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Private life shaped candidate as much as public

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© St. Petersburg Times, published February 29, 2000

John McCain's campaign for president is built on character, integrity and values.

The handsome Navy pilot who spent more than five years as a prisoner of war. The white-haired senator tirelessly fighting the establishment in Washington. The father reading his 11-year-old son's homework as he sits next to his wife on the Straight Talk Express.

Those are the images the McCain campaign wants voters to remember.

Now there is another, less flattering picture to add to the mosaic: a restless Naval officer with a stalled career who cheated on his wife and left her for a younger, wealthier woman.

McCain has never denied that his personal life has a messy chapter. He always has taken responsibility for his divorce. But a long, detailed article by the New York Times on Sunday focused the spotlight on a dark corner of the Arizona senator's background that few voters knew existed.

According to the newspaper, McCain returned to Jacksonville in 1973 after more than five years as a prisoner of war to find that his wife was a different person. Carol McCain, once a model, had been badly injured in a car wreck in 1969. The article recounts that her injuries "left her 4 inches shorter and on crutches, and she gained a good deal of weight."

By 1979, McCain was concerned that his Naval career was not advancing and pondering his future. He met Cindy Hensley, an attractive 25-year-old woman from a wealthy Arizona family. McCain courted her and married her in May 1980 -- a month after getting a divorce.

Less than a year later, the McCains moved to Arizona where Cindy's family runs one of the country's largest Anheuser-Busch distributorships. A year after that, McCain ran for an open congressional seat and won. He was on his way.

You won't find an account of this period on McCain's Web site. It isn't in his bestselling book, Faith of My Fathers, where McCain recounts his military experiences as well as those of his father and grandfather.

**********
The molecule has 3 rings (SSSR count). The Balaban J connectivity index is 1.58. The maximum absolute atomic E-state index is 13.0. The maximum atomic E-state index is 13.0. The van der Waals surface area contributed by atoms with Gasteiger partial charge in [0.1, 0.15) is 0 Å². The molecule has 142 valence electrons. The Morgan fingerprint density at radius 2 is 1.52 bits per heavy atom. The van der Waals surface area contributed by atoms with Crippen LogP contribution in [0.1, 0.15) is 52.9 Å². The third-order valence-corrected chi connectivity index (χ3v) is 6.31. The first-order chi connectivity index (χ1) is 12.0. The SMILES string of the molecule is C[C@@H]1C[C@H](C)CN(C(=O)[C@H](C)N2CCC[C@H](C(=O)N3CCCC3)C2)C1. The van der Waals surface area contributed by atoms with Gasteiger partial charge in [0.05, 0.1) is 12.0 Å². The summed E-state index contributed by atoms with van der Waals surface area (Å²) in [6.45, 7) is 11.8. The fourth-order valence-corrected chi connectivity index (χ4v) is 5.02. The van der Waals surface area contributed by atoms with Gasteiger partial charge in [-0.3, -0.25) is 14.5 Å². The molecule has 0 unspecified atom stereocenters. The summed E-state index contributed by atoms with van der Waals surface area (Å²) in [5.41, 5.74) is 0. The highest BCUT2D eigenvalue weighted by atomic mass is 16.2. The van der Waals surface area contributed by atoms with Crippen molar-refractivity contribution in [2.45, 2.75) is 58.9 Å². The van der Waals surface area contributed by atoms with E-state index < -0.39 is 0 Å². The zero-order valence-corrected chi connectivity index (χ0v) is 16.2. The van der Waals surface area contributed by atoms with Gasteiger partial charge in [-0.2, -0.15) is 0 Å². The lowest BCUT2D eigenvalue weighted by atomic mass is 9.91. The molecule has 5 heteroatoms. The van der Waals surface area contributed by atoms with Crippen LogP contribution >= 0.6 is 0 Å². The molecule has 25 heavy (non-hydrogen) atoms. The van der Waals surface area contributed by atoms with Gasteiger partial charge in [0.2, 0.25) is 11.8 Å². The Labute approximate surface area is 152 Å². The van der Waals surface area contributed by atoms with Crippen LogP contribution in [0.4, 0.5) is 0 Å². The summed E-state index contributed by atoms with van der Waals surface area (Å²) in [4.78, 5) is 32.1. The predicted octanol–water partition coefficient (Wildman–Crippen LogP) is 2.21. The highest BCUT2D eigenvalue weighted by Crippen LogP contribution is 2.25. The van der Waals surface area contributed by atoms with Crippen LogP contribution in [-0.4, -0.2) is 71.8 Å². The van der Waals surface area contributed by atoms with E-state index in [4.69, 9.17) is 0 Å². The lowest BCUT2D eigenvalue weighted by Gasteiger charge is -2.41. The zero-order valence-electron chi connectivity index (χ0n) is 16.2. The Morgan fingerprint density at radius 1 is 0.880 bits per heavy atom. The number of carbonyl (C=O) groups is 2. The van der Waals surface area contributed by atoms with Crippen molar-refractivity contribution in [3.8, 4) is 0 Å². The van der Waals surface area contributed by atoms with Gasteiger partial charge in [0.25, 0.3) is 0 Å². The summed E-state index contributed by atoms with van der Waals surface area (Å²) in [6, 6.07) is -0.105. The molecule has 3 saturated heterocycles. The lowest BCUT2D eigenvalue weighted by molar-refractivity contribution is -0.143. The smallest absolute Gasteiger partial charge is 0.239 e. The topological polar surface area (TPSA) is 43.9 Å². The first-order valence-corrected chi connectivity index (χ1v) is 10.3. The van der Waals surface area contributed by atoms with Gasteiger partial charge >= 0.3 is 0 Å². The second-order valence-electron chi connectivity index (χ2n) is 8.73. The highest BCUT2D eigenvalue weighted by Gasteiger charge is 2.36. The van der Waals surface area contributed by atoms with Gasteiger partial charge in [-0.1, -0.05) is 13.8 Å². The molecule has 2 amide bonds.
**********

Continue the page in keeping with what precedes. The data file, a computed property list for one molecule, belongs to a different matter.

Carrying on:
Yet this portion of McCain's life is as relevant to voters as his war record.

First, McCain's second marriage enabled him to launch his career as a politician. If he had not married Cindy, he would not have moved to Arizona. He would not have had the financial resources to lay the groundwork for his first congressional campaign. He would not have been in position to run for Senate or to learn about politics from conservative Barry Goldwater or liberal Mo Udall.

On the campaign trail, McCain jokes about the failed presidential bids by Goldwater, Udall and Bruce Babbitt. "Arizona," he likes to say, "may be the only state where mothers don't tell their sons they can grow up to be president of the United States."

If McCain had not married Cindy, he may have been making a similar joke about Reubin Askew and Florida. But he would not be talking about Arizona.

Second, McCain is not winning primary elections because of detailed position papers. He wings it on most issues, particularly domestic policy. The Arizona senator presents an unanticipated challenge to Texas Gov. George W. Bush because voters like his personal resume and his pledge to restore dignity and integrity to the White House.

Candidates who run on personal character invite more scrutiny of their private lives. If McCain's war record is relevant, so is his divorce file.

Who will try to exploit it?

Probably not Bush. The Texas governor is in no position to raise questions about McCain's personal life when he refuses to provide answers about his own.

Not McCain's ex-wife.

"I'm crazy about John McCain and I love him to pieces," Carol McCain told the New York Times, "but I'm just not going to do interviews."

But others are interested.

A private investigator and the Democratic Party reportedly have gotten copies from McCain's divorce file in Okaloosa County. It's best that voters learn about McCain's life from more objective sources before the mud-slinging begins.

Florida Comptroller Bob Milligan, McCain's state chairman in Florida, said Monday he does not think personal issues such as McCain's divorce resonate as much with voters as they once did. Milligan, a former Marine lieutenant colonel, said it was not unusual for former prisoners of war to come home and find the separation too much for their marriages to overcome.

"When you look at people who serve in the military and who are gone all of the time, in his case 51/2 years, plus the service, plus the training, that is very difficult on a family relationship," Milligan said.

McCain's handling of his divorce is instructive.

He accepts full responsibility and takes the blame, just as he has on the campaign trail after claiming he could tell gay people by their mannerisms or using the term "gook" to refer to the North Vietnamese.

He also uses humor. At a town meeting this year, he was asked whether he and Cindy were high school sweethearts. McCain dryly responded, correctly, that his wife wasn't born when he was in high school.

As it has on the campaign trail, McCain's blend of contriteness and charm helped him overcome hard feelings. He long ago won over family and friends who were initially upset by the divorce. Even his first wife remains a friend and supports his campaigns.

Whether voters will be just as forgiving if McCain wins the Republican nomination is an open question.

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